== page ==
11 for you to call a witness you haven't envisaged at the moment. In any of
12 the -- for any of the eight accused.
13 MR. McCLOSKEY: My witness list will largely double, Your Honour,
14 if I get joined.
15 JUDGE BONOMY: Yeah, but it will be a witness list for a different
16 case. I'm only interested in the witness list for this case.
17 MR. McCLOSKEY: I view it as one big case.
18 JUDGE BONOMY: You may do, Mr. McCloskey but I think we've agreed
19 already today that we are proceeding on the basis that this is a
20 single-accused case for the moment. Let's get the preparation done for
21 there case. It will help us for all the others I'm quite sure of it. You
22 know, you know the issues in relation to this accused and if it's
23 conjoined with others, then the other witnesses will simply come in
24 because they will be witnesses in the other case any way. They will all
25 have to be pooled into the one pool.
1 MR. McCLOSKEY: In any event, Your Honour, I have no problem being
2 able to give -- respond to your order for witnesses for this case. That's
3 not a problem at all. And especially with some flexibility given what is
4 available in the future, and these orders actually assist me in gearing up
5 the resources that I need so I have no problem with that.
6 JUDGE BONOMY: There is a grave danger of the whole Pre-Trial
7 process grinding to a halt if we say wait for the joinder to be dealt
8 with. It won't be dealt with, probably won't be dealt with until after
9 the recess.
10 MR. McCLOSKEY: There is the balance, though, because there is a
11 lot of work you could do for one case that is not helpful for the big
12 case, and so if there is a reasonable chance of saving work and doing it
13 at once.
14 JUDGE BONOMY: Give me an example.
15 MR. McCLOSKEY: Well, if I, for example, write a pre-trial brief
16 for this case.
17 JUDGE BONOMY: That was about to be the next matter to be turned
18 to, yeah.
19 MR. McCLOSKEY: If -- writing a pre-trial brief is a very critical
20 and important thing for everyone, and the difference in the pre-trial
21 brief for one versus the difference for three or six or eight is massive,
22 and when I -- what I would like to do when I get another lawyer is to
23 start on a pre-trial brief that is of -- broader, that I can restrict
24 based on whatever the outcome of joinder is. And especially when we are
25 looking at a time period where a trial -- let's not put off dates. I
1 don't want to put off dates, but when the trial realistically may not
2 occur for a while, dates, certain times you don't need to come up with
3 dates at an early level. There are cases here where there are pre-trial
4 briefs that are stacked, that that have been stacked for months if not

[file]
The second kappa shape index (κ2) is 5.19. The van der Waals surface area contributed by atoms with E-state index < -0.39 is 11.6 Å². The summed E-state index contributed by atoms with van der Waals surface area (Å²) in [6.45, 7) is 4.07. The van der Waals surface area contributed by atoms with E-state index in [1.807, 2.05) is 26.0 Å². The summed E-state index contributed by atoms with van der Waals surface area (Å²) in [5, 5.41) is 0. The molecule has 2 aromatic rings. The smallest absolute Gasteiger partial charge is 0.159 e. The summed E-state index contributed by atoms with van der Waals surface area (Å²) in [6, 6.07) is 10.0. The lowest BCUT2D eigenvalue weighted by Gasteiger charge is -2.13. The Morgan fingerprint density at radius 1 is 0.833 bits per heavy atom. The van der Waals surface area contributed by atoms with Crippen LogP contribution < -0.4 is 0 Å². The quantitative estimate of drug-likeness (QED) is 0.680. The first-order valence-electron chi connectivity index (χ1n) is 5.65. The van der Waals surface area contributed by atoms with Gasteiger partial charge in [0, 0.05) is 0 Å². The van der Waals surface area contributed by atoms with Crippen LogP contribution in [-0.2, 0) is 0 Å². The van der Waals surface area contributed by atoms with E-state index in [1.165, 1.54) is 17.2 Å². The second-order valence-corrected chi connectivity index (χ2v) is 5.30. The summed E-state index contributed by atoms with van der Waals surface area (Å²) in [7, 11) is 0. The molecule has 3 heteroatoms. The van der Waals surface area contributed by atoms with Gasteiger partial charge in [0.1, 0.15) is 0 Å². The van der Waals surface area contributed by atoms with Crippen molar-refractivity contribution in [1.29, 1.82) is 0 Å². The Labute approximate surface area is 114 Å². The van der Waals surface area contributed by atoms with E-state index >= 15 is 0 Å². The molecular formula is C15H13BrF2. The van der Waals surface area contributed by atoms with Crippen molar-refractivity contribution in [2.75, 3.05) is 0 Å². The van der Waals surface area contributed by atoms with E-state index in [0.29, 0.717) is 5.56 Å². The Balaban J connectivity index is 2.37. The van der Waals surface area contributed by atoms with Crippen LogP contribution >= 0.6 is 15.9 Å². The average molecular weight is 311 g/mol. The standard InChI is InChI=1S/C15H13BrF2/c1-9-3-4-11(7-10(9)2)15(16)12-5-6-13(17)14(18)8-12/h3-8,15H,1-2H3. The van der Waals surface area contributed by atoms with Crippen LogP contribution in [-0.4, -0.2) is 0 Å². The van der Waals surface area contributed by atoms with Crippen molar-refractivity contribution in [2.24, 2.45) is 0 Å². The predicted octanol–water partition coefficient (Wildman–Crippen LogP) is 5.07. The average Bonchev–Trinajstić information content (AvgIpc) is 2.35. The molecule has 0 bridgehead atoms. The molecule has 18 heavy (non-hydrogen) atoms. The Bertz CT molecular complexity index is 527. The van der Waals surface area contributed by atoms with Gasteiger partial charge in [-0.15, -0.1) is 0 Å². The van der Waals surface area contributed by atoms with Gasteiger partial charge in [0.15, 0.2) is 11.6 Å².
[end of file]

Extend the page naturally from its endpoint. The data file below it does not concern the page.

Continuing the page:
5 years and, as a result, I don't think the product is as good as it would
6 have been had it been done closer to the actual date of a potential trial.
7 But so one example, if I do a pre-trial brief for this defendant only, the
8 resources and time and effort I put into it will be much, much different
9 and, in fact, if I'm writing -- imagine it -- nine pre-trial briefs or
10 eight different pre-trial briefs that is a big effort as opposed to just
11 one. I'm doing it so I can be like a car with different parts so I can
12 mix and match and be fluid and be able to not waste time. I'm not going
13 to make separate bumpers for nine different cars, there's going to be a
14 lot of bumpers are going to be the same. But you can imagine nine
15 separate trial briefs is a lot more work. I can't do it, frankly, on the
16 resources I have. That is one example. I think that's why a joinder is
17 so fundamental. It changes so much.
18 And one thing we should also look at realistically in terms of
19 joinder, this case was originally put forwards as a -- Mr. Beara, Mr.
20 Popovic and Mr. Nikolic all together. These are three people from the
21 security branch, Main Staff, corps, brigade. And that indictment was
22 worked on quite a bit by Judge Schomburg, the confirming judge, and he
23 divided it up so that we filed indictments separately so we came out with
24 three separate indictments, so in that event, it's -- I can't imagine a
25 situation where Popovic and Beara at the very minimum wouldn't be joined.
1 So when I look at the odds of joinder, it's hard to guess, but that one I
2 can almost assure would be joined because it was originally, but for the
3 way it was filed, the same indictment filed at the same time, same
4 charges, written up the same way. So that's one example. I'm with you, I
5 do not want to sit back and wait because if we sit back and wait it's
6 going to be 2010 and we are going to still have ten trials in front of
7 us. But I can't do nine separate pre-trial briefs right now. I don't
8 have the resources. But I'm going to make every effort to get started on
9 a pre-trial brief right now that can be used and will be done in a manner
10 that I would hope certainly before the new year.
11 JUDGE BONOMY: I take it that we are first in the queue, then,
12 from what you say?
13 MR. McCLOSKEY: Which queue? It's a long queue.
14 JUDGE BONOMY: You don't have an order to file any pre-trial brief
15 so if an order is made today, this will be the first one.